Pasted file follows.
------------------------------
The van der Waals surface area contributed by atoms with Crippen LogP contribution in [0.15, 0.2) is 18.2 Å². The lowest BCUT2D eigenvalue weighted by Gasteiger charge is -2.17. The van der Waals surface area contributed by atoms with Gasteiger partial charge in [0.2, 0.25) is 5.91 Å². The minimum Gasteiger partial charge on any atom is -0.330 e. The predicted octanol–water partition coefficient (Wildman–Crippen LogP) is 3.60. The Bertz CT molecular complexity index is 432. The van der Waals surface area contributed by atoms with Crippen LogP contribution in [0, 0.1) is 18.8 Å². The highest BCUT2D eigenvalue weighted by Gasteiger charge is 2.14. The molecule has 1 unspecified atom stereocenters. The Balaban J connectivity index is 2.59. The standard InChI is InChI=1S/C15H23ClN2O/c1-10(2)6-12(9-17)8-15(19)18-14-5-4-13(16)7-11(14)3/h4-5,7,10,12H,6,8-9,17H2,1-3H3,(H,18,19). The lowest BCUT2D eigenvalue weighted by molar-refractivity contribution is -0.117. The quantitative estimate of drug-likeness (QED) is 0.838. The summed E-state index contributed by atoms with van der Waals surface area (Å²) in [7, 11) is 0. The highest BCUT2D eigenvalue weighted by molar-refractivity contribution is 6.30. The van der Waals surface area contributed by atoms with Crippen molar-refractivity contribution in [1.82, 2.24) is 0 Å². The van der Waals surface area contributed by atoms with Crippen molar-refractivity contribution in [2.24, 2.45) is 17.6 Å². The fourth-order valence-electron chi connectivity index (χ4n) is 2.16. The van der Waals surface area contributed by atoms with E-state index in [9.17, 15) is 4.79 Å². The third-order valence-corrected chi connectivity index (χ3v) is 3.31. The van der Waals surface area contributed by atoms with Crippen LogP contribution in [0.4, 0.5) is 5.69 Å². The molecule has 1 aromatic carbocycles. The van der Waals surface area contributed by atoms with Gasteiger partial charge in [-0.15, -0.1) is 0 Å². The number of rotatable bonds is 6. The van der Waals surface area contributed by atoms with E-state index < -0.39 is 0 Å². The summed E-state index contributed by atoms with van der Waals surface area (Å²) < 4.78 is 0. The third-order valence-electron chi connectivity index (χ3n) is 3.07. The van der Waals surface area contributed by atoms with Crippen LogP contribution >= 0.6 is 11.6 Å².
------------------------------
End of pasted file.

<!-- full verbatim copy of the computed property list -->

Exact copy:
The van der Waals surface area contributed by atoms with Crippen LogP contribution in [0.15, 0.2) is 18.2 Å². The lowest BCUT2D eigenvalue weighted by Gasteiger charge is -2.17. The van der Waals surface area contributed by atoms with Gasteiger partial charge in [0.2, 0.25) is 5.91 Å². The minimum Gasteiger partial charge on any atom is -0.330 e. The predicted octanol–water partition coefficient (Wildman–Crippen LogP) is 3.60. The Bertz CT molecular complexity index is 432. The van der Waals surface area contributed by atoms with Crippen LogP contribution in [0, 0.1) is 18.8 Å². The highest BCUT2D eigenvalue weighted by Gasteiger charge is 2.14. The molecule has 1 unspecified atom stereocenters. The Balaban J connectivity index is 2.59. The standard InChI is InChI=1S/C15H23ClN2O/c1-10(2)6-12(9-17)8-15(19)18-14-5-4-13(16)7-11(14)3/h4-5,7,10,12H,6,8-9,17H2,1-3H3,(H,18,19). The lowest BCUT2D eigenvalue weighted by molar-refractivity contribution is -0.117. The quantitative estimate of drug-likeness (QED) is 0.838. The summed E-state index contributed by atoms with van der Waals surface area (Å²) in [7, 11) is 0. The highest BCUT2D eigenvalue weighted by molar-refractivity contribution is 6.30. The van der Waals surface area contributed by atoms with Crippen molar-refractivity contribution in [1.82, 2.24) is 0 Å². The van der Waals surface area contributed by atoms with Crippen molar-refractivity contribution in [2.24, 2.45) is 17.6 Å². The fourth-order valence-electron chi connectivity index (χ4n) is 2.16. The van der Waals surface area contributed by atoms with E-state index in [9.17, 15) is 4.79 Å². The third-order valence-corrected chi connectivity index (χ3v) is 3.31. The van der Waals surface area contributed by atoms with Crippen LogP contribution in [0.4, 0.5) is 5.69 Å². The molecule has 1 aromatic carbocycles. The van der Waals surface area contributed by atoms with Gasteiger partial charge in [-0.15, -0.1) is 0 Å². The number of rotatable bonds is 6. The van der Waals surface area contributed by atoms with E-state index < -0.39 is 0 Å². The summed E-state index contributed by atoms with van der Waals surface area (Å²) < 4.78 is 0. The third-order valence-electron chi connectivity index (χ3n) is 3.07. The van der Waals surface area contributed by atoms with Crippen LogP contribution >= 0.6 is 11.6 Å².